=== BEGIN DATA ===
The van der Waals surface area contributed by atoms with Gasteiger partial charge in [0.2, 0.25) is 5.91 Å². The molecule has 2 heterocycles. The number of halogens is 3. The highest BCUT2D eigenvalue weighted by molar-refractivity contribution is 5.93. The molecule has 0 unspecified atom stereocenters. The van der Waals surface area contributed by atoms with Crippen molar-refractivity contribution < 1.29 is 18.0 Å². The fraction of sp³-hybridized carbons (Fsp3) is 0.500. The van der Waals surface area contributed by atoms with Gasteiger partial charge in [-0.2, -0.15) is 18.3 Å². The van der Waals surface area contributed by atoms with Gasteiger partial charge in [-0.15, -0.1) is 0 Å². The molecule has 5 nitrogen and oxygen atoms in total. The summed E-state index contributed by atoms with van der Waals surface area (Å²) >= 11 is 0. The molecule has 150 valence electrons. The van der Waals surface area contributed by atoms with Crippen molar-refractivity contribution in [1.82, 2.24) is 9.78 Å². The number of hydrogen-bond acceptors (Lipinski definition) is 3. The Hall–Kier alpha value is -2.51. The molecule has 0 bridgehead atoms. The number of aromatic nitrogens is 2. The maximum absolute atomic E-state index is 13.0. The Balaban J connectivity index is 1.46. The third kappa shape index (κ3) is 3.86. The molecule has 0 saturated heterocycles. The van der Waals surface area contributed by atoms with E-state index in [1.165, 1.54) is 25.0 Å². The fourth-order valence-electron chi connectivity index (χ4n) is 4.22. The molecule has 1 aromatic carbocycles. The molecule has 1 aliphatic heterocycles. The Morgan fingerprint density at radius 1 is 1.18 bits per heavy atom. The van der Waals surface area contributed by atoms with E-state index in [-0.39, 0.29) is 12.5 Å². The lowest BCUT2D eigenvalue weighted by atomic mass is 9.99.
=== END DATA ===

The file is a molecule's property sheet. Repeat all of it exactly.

The van der Waals surface area contributed by atoms with Gasteiger partial charge in [0.2, 0.25) is 5.91 Å². The molecule has 2 heterocycles. The number of halogens is 3. The highest BCUT2D eigenvalue weighted by molar-refractivity contribution is 5.93. The molecule has 0 unspecified atom stereocenters. The van der Waals surface area contributed by atoms with Crippen molar-refractivity contribution < 1.29 is 18.0 Å². The fraction of sp³-hybridized carbons (Fsp3) is 0.500. The van der Waals surface area contributed by atoms with Gasteiger partial charge in [-0.2, -0.15) is 18.3 Å². The van der Waals surface area contributed by atoms with Gasteiger partial charge in [-0.15, -0.1) is 0 Å². The molecule has 5 nitrogen and oxygen atoms in total. The summed E-state index contributed by atoms with van der Waals surface area (Å²) >= 11 is 0. The molecule has 150 valence electrons. The van der Waals surface area contributed by atoms with Crippen molar-refractivity contribution in [1.82, 2.24) is 9.78 Å². The number of hydrogen-bond acceptors (Lipinski definition) is 3. The Hall–Kier alpha value is -2.51. The molecule has 0 bridgehead atoms. The number of aromatic nitrogens is 2. The maximum absolute atomic E-state index is 13.0. The Balaban J connectivity index is 1.46. The third kappa shape index (κ3) is 3.86. The molecule has 0 saturated heterocycles. The van der Waals surface area contributed by atoms with E-state index in [1.165, 1.54) is 25.0 Å². The fourth-order valence-electron chi connectivity index (χ4n) is 4.22. The molecule has 1 aromatic carbocycles. The molecule has 1 aliphatic heterocycles. The Morgan fingerprint density at radius 1 is 1.18 bits per heavy atom. The van der Waals surface area contributed by atoms with E-state index in [-0.39, 0.29) is 12.5 Å². The lowest BCUT2D eigenvalue weighted by atomic mass is 9.99.